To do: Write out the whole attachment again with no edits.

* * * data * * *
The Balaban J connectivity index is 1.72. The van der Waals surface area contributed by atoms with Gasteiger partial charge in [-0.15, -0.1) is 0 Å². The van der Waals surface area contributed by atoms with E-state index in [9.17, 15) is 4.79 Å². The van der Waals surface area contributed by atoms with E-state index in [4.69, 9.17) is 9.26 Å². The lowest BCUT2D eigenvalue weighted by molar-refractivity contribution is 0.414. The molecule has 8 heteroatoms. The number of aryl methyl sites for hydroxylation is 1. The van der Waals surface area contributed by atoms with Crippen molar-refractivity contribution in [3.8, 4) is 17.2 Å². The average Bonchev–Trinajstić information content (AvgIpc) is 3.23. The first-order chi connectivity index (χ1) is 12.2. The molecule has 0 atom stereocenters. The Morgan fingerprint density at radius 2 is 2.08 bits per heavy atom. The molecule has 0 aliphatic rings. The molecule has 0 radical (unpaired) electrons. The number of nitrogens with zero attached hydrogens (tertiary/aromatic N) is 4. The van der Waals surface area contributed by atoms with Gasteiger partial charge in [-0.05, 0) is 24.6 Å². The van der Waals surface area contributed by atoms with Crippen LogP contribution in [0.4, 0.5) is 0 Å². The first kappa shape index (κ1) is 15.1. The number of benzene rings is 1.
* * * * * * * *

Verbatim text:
The Balaban J connectivity index is 1.72. The van der Waals surface area contributed by atoms with Gasteiger partial charge in [-0.15, -0.1) is 0 Å². The van der Waals surface area contributed by atoms with E-state index in [9.17, 15) is 4.79 Å². The van der Waals surface area contributed by atoms with E-state index in [4.69, 9.17) is 9.26 Å². The lowest BCUT2D eigenvalue weighted by molar-refractivity contribution is 0.414. The molecule has 8 heteroatoms. The number of aryl methyl sites for hydroxylation is 1. The van der Waals surface area contributed by atoms with Crippen molar-refractivity contribution in [3.8, 4) is 17.2 Å². The average Bonchev–Trinajstić information content (AvgIpc) is 3.23. The first-order chi connectivity index (χ1) is 12.2. The molecule has 0 atom stereocenters. The Morgan fingerprint density at radius 2 is 2.08 bits per heavy atom. The molecule has 0 aliphatic rings. The molecule has 0 radical (unpaired) electrons. The number of nitrogens with zero attached hydrogens (tertiary/aromatic N) is 4. The van der Waals surface area contributed by atoms with Gasteiger partial charge in [-0.05, 0) is 24.6 Å². The van der Waals surface area contributed by atoms with Crippen LogP contribution in [0.4, 0.5) is 0 Å². The first kappa shape index (κ1) is 15.1. The number of benzene rings is 1.